On my last day at TIFF, inspiration grabbed me one final time before calling it a day. I had been trying throughout the fest to score an interview with Rob Stewart, director of Revolution. I gave it one more try before heading home after the screening. Turns out I was successful…but not for another four months.
When I was growing up in the ’70s, fears of nuclear annihilation filled the media. In the ’80s I recall predominant messages about ozone depletion. In the ’90s global warming took over as the main threat to human life on earth. Before my time, it was the Cold War and before that, a real one that threatened us all. It’s no surprise, then, that I was a little desensitized to the message in Stewart’s second feature film, Revolution. After all, if we’re killing the oceans, the rest of us aren’t far behind.
Although there’s urgency and passion in the film, in an interview, Stewart is a model of serenity. Part of that might be due to his having more than broken even, ahead of the film’s release—but I doubt it. His message is backed by scientific fact—or at least that’s what the experts in Revolution tell us. Carbon, dumped into the atmosphere by humans, eventually ends up in the oceans, where it is causing acidification, which in turn is displacing oxygen on a grand scale. Every living thing in the ocean depends on oxygen. All five known major extinctions on the planet were preceded by ocean acidification.
I saw Revolution on the final Sunday at TIFF and showed up at the last minute to a packed house. The only seat left was beside two reserved spots, which happened to be taken by Stewart’s parents. I made sure to congratulate them afterwards on having raised such an incredible son. Most of the house stayed for a lively Q&A and the film deservedly earned the Peoples’ Choice runner-up award.
Stewart’s memoir, Save the Humans, covering his life up to the completion of Revolution, was recently published by Random House. I love reading about how films are made, so learning how his first doc, Sharkwater, came to be was gratifying. The trigger for production was a signed release from the Sea Shepherd Conservation Society’s eco-warrior leader, Paul Watson. Stewart bull-headedly went deep into debt to rent a shoulder-mounted HD camera (new at the time) and simply accompanied Watson to the South Atlantic. There was no story arc figured out ahead of time—he followed the puck. Chances were pretty good that something interesting was going to happen, but what most impressed me is that Stewart simply followed his passion for sharks, trusting that at the end of the day it would all make sense and he’d be able to recoup. A film made simply on principle. Kudos.
After years of speaking engagements all around the planet and over 50 awards, Stewart had one crowning achievement: Sharkwater was released in China, ground zero for shark fin soup, the making of which is the main threat to his beloved creatures. But the experience was bittersweet. During a Q&A session, a woman asked him why we should bother saving the sharks if all other species in the oceans are slated for extinction this century. No kidding, this is what some scientists are saying.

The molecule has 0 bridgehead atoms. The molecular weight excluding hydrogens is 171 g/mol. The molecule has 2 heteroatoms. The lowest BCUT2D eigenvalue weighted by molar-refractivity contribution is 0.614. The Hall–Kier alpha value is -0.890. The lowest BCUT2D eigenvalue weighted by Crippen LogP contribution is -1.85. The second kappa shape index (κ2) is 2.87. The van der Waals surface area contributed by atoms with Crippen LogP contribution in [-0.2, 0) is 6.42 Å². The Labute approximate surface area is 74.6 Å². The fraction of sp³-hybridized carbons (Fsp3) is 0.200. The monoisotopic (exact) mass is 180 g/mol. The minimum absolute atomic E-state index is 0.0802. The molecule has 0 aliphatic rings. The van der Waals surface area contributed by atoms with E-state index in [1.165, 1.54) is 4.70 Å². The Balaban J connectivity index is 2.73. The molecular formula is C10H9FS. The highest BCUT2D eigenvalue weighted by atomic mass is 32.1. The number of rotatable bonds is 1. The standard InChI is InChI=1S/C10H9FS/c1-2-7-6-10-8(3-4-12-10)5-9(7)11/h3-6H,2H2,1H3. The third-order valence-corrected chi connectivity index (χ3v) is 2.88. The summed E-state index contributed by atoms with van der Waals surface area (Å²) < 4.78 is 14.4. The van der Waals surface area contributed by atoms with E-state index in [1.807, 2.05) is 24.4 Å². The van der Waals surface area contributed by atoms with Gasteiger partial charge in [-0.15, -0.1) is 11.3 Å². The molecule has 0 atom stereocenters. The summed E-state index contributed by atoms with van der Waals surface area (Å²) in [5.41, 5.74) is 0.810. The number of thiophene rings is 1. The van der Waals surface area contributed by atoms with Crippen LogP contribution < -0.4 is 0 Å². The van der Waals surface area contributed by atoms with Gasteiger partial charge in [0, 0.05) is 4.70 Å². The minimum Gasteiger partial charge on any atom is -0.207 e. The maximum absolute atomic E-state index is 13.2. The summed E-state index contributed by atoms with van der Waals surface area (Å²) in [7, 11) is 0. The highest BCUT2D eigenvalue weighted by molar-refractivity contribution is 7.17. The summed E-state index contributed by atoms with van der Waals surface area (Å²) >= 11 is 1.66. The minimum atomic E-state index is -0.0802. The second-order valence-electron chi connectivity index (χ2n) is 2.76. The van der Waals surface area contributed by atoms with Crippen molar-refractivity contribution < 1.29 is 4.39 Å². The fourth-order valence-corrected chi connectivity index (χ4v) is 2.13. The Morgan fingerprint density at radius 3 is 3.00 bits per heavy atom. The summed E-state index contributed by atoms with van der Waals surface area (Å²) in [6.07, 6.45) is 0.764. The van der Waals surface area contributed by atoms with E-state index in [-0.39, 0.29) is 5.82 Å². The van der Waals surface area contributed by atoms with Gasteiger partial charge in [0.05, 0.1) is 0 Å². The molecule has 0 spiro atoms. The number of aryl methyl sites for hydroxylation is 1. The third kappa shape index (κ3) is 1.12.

Just as saving the sharks drove Sharkwater, saving the oceans is driving Revolution. While Stewart doesn’t like attaching labels like “activist” or “filmmaker” to help define himself, it is certainly true that the causes he supports come first and the films are driven by them. There are several calls to action in the films and the book. I suspect these are aimed at younger audiences, but I feel a chill every time I see one in a film. I’d like to think that audiences are sophisticated enough that, if motivated, they will seek out the info without being urged to do so.
In Revolution Stewart set out to spread awareness about just exactly how badly humans are fucking up ocean environments and what the imminent consequences are for all life on earth. This is an urgent message. Thanks to the massive success of Sharkwater, Stewart was able to raise a significant amount of money initially. Given his prior success in leveraging interest by applying a novel new technology (HD), Stewart attempted to repeat the success, this time with 3-D. But after word got out that the new film had a green streak, the bulk of the financing fell through. Stewart humbly summed up the false start in 3-D this way: “That was when I had five million dollars.”
Relieved of such a heavy financial burden, Stewart then resolved to use another developing technology, the digital SLR. Revolution was shot with Canon 5Ds using modest handheld rigs. “For $700 I can have a Steadicam!” There was another luxury afforded by the change in finances: With fewer people pushing for a particular type of on-screen action, or completion by a certain date, time opened up for him. He spent four years travelling the world, in production.
The modest camera package also allowed for a different approach on the road. Stewart flew under the radar everywhere, without a single border-crossing incident. I was shocked to learn about his approach to audio. Everything was either recorded via the cameras built into a measly 8-bit system or through an external recorder placed near the subjects. Either way, the audio was recorded blind. The specific gear used did not allow for monitoring the levels or quality. Since the production of Revolution, the technology has changed, but even so, it’s uncommon for filmmakers to simply trust that things will be OK. But that’s exactly what Stewart did and it worked out fine.